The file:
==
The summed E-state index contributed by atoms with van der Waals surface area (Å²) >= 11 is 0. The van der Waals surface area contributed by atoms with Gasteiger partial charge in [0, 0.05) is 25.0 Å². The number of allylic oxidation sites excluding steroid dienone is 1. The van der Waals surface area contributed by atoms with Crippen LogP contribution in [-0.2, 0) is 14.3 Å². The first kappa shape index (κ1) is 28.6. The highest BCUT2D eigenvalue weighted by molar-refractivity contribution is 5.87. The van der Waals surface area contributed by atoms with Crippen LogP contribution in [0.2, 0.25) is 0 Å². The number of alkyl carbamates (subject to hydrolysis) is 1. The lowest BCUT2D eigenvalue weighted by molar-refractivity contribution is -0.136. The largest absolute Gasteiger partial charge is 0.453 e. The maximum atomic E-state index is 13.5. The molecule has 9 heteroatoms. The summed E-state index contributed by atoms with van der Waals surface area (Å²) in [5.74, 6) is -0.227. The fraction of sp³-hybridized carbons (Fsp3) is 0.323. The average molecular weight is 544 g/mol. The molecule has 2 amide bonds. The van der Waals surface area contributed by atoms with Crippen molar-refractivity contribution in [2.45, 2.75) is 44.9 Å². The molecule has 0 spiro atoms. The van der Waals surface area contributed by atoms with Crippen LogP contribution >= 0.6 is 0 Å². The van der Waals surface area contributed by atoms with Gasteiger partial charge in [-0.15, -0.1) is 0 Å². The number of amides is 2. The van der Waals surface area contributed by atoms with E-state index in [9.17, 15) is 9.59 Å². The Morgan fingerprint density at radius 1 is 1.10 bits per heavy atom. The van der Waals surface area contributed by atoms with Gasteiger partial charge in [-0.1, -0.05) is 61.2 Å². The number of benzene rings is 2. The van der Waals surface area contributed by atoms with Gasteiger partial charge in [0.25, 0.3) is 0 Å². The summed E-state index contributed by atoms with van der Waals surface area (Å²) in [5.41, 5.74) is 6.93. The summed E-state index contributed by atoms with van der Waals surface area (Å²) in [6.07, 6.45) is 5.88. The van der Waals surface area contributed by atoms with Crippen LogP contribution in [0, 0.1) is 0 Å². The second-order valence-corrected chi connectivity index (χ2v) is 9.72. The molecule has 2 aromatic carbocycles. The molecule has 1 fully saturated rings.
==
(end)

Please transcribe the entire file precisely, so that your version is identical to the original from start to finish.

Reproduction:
The summed E-state index contributed by atoms with van der Waals surface area (Å²) >= 11 is 0. The van der Waals surface area contributed by atoms with Gasteiger partial charge in [0, 0.05) is 25.0 Å². The number of allylic oxidation sites excluding steroid dienone is 1. The van der Waals surface area contributed by atoms with Crippen LogP contribution in [-0.2, 0) is 14.3 Å². The first kappa shape index (κ1) is 28.6. The highest BCUT2D eigenvalue weighted by molar-refractivity contribution is 5.87. The van der Waals surface area contributed by atoms with Crippen LogP contribution in [0.2, 0.25) is 0 Å². The number of alkyl carbamates (subject to hydrolysis) is 1. The lowest BCUT2D eigenvalue weighted by molar-refractivity contribution is -0.136. The largest absolute Gasteiger partial charge is 0.453 e. The maximum atomic E-state index is 13.5. The molecule has 9 heteroatoms. The summed E-state index contributed by atoms with van der Waals surface area (Å²) in [5.74, 6) is -0.227. The fraction of sp³-hybridized carbons (Fsp3) is 0.323. The average molecular weight is 544 g/mol. The molecule has 2 amide bonds. The van der Waals surface area contributed by atoms with Crippen molar-refractivity contribution in [2.45, 2.75) is 44.9 Å². The molecule has 0 spiro atoms. The van der Waals surface area contributed by atoms with Crippen LogP contribution >= 0.6 is 0 Å². The van der Waals surface area contributed by atoms with Gasteiger partial charge in [-0.15, -0.1) is 0 Å². The number of amides is 2. The van der Waals surface area contributed by atoms with E-state index in [9.17, 15) is 9.59 Å². The Morgan fingerprint density at radius 1 is 1.10 bits per heavy atom. The van der Waals surface area contributed by atoms with Gasteiger partial charge in [-0.1, -0.05) is 61.2 Å². The number of benzene rings is 2. The van der Waals surface area contributed by atoms with Gasteiger partial charge in [0.25, 0.3) is 0 Å². The summed E-state index contributed by atoms with van der Waals surface area (Å²) in [5.41, 5.74) is 6.93. The summed E-state index contributed by atoms with van der Waals surface area (Å²) in [6.07, 6.45) is 5.88. The van der Waals surface area contributed by atoms with Crippen LogP contribution in [0, 0.1) is 0 Å². The second-order valence-corrected chi connectivity index (χ2v) is 9.72. The molecule has 2 aromatic carbocycles. The molecule has 1 fully saturated rings.